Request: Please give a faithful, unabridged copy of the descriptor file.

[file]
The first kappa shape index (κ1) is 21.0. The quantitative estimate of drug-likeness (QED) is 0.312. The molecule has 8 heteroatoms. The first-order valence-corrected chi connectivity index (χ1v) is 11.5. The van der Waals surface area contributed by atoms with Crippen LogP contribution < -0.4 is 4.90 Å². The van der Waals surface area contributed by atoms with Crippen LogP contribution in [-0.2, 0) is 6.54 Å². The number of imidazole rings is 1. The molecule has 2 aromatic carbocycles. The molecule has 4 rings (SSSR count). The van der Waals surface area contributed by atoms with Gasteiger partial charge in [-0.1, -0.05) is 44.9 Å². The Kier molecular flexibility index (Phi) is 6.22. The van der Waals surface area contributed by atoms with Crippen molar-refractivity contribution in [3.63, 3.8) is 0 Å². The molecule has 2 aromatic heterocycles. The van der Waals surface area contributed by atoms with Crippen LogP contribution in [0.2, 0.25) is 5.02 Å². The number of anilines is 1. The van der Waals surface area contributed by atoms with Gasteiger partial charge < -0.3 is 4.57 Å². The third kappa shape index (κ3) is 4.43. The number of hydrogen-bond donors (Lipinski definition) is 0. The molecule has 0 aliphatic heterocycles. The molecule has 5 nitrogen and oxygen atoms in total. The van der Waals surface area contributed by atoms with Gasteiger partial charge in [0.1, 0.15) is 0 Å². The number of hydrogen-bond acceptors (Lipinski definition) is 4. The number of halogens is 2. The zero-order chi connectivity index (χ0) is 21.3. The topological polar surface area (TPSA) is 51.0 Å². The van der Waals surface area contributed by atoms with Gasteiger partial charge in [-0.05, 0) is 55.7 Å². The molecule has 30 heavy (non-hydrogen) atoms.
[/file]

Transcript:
The first kappa shape index (κ1) is 21.0. The quantitative estimate of drug-likeness (QED) is 0.312. The molecule has 8 heteroatoms. The first-order valence-corrected chi connectivity index (χ1v) is 11.5. The van der Waals surface area contributed by atoms with Crippen LogP contribution < -0.4 is 4.90 Å². The van der Waals surface area contributed by atoms with Crippen LogP contribution in [-0.2, 0) is 6.54 Å². The number of imidazole rings is 1. The molecule has 2 aromatic carbocycles. The molecule has 4 rings (SSSR count). The van der Waals surface area contributed by atoms with Gasteiger partial charge in [-0.1, -0.05) is 44.9 Å². The Kier molecular flexibility index (Phi) is 6.22. The van der Waals surface area contributed by atoms with Crippen molar-refractivity contribution in [3.63, 3.8) is 0 Å². The molecule has 2 aromatic heterocycles. The van der Waals surface area contributed by atoms with Crippen LogP contribution in [0.2, 0.25) is 5.02 Å². The number of anilines is 1. The van der Waals surface area contributed by atoms with Gasteiger partial charge < -0.3 is 4.57 Å². The third kappa shape index (κ3) is 4.43. The number of hydrogen-bond donors (Lipinski definition) is 0. The molecule has 0 aliphatic heterocycles. The molecule has 5 nitrogen and oxygen atoms in total. The van der Waals surface area contributed by atoms with Gasteiger partial charge in [0.1, 0.15) is 0 Å². The number of hydrogen-bond acceptors (Lipinski definition) is 4. The number of halogens is 2. The zero-order chi connectivity index (χ0) is 21.3. The topological polar surface area (TPSA) is 51.0 Å². The van der Waals surface area contributed by atoms with Gasteiger partial charge in [-0.05, 0) is 55.7 Å². The molecule has 30 heavy (non-hydrogen) atoms.